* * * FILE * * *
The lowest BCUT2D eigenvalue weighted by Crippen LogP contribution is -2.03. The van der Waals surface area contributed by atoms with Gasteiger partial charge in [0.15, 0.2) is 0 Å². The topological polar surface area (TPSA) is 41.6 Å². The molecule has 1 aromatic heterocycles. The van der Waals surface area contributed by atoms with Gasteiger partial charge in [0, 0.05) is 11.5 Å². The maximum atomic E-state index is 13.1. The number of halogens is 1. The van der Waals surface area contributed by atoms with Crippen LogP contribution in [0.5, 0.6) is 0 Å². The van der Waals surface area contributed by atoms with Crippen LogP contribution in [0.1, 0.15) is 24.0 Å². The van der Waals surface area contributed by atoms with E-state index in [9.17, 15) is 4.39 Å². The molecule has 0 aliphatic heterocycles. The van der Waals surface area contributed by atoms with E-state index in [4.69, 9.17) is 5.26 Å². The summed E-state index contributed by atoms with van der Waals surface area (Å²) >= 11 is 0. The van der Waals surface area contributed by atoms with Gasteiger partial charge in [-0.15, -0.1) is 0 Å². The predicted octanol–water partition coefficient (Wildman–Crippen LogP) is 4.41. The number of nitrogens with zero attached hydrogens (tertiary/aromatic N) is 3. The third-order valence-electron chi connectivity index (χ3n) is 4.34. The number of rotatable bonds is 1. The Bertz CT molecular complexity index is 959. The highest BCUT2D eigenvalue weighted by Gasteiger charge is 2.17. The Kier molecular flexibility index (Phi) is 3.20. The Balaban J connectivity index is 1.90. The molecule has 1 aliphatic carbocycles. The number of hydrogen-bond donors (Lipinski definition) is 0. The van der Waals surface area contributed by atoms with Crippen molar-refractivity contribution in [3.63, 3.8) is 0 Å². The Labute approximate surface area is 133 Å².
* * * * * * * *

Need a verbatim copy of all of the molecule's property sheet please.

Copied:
The lowest BCUT2D eigenvalue weighted by Crippen LogP contribution is -2.03. The van der Waals surface area contributed by atoms with Gasteiger partial charge in [0.15, 0.2) is 0 Å². The topological polar surface area (TPSA) is 41.6 Å². The molecule has 1 aromatic heterocycles. The van der Waals surface area contributed by atoms with Gasteiger partial charge in [0, 0.05) is 11.5 Å². The maximum atomic E-state index is 13.1. The number of halogens is 1. The van der Waals surface area contributed by atoms with Crippen LogP contribution in [0.5, 0.6) is 0 Å². The van der Waals surface area contributed by atoms with Crippen LogP contribution in [0.1, 0.15) is 24.0 Å². The van der Waals surface area contributed by atoms with E-state index in [9.17, 15) is 4.39 Å². The molecule has 0 aliphatic heterocycles. The van der Waals surface area contributed by atoms with E-state index in [4.69, 9.17) is 5.26 Å². The summed E-state index contributed by atoms with van der Waals surface area (Å²) >= 11 is 0. The van der Waals surface area contributed by atoms with Gasteiger partial charge in [-0.15, -0.1) is 0 Å². The predicted octanol–water partition coefficient (Wildman–Crippen LogP) is 4.41. The number of nitrogens with zero attached hydrogens (tertiary/aromatic N) is 3. The third-order valence-electron chi connectivity index (χ3n) is 4.34. The number of rotatable bonds is 1. The Bertz CT molecular complexity index is 959. The highest BCUT2D eigenvalue weighted by Gasteiger charge is 2.17. The Kier molecular flexibility index (Phi) is 3.20. The Balaban J connectivity index is 1.90. The molecule has 1 aliphatic carbocycles. The number of hydrogen-bond donors (Lipinski definition) is 0. The van der Waals surface area contributed by atoms with Crippen molar-refractivity contribution in [3.63, 3.8) is 0 Å². The Labute approximate surface area is 133 Å².